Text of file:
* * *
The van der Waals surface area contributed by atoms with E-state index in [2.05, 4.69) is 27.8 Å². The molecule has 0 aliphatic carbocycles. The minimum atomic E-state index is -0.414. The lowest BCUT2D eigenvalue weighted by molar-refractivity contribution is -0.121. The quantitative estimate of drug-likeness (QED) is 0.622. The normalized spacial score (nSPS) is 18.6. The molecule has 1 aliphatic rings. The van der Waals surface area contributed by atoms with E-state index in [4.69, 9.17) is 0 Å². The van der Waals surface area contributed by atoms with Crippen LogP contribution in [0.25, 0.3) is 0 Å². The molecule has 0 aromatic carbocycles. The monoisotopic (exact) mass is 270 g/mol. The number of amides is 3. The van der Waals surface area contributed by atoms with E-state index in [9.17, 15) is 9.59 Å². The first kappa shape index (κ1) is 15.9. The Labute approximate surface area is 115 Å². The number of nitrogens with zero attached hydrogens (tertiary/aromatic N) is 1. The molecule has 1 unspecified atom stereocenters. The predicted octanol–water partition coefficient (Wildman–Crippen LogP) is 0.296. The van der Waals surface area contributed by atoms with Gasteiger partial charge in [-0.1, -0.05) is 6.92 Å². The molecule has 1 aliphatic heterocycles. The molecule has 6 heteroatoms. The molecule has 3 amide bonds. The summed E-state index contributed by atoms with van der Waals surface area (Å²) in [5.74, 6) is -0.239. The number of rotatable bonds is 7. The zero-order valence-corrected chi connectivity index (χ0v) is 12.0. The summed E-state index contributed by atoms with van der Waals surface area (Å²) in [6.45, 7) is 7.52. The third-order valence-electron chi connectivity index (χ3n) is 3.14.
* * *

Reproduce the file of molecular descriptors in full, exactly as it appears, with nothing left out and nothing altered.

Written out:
The van der Waals surface area contributed by atoms with E-state index in [2.05, 4.69) is 27.8 Å². The molecule has 0 aliphatic carbocycles. The minimum atomic E-state index is -0.414. The lowest BCUT2D eigenvalue weighted by molar-refractivity contribution is -0.121. The quantitative estimate of drug-likeness (QED) is 0.622. The normalized spacial score (nSPS) is 18.6. The molecule has 1 aliphatic rings. The van der Waals surface area contributed by atoms with E-state index in [4.69, 9.17) is 0 Å². The van der Waals surface area contributed by atoms with Crippen LogP contribution in [0.25, 0.3) is 0 Å². The molecule has 0 aromatic carbocycles. The monoisotopic (exact) mass is 270 g/mol. The number of amides is 3. The van der Waals surface area contributed by atoms with E-state index in [9.17, 15) is 9.59 Å². The first kappa shape index (κ1) is 15.9. The Labute approximate surface area is 115 Å². The number of nitrogens with zero attached hydrogens (tertiary/aromatic N) is 1. The molecule has 1 unspecified atom stereocenters. The predicted octanol–water partition coefficient (Wildman–Crippen LogP) is 0.296. The van der Waals surface area contributed by atoms with Gasteiger partial charge in [-0.1, -0.05) is 6.92 Å². The molecule has 1 aliphatic heterocycles. The molecule has 6 heteroatoms. The molecule has 3 amide bonds. The summed E-state index contributed by atoms with van der Waals surface area (Å²) in [5.74, 6) is -0.239. The number of rotatable bonds is 7. The zero-order valence-corrected chi connectivity index (χ0v) is 12.0. The summed E-state index contributed by atoms with van der Waals surface area (Å²) in [6.45, 7) is 7.52. The third-order valence-electron chi connectivity index (χ3n) is 3.14.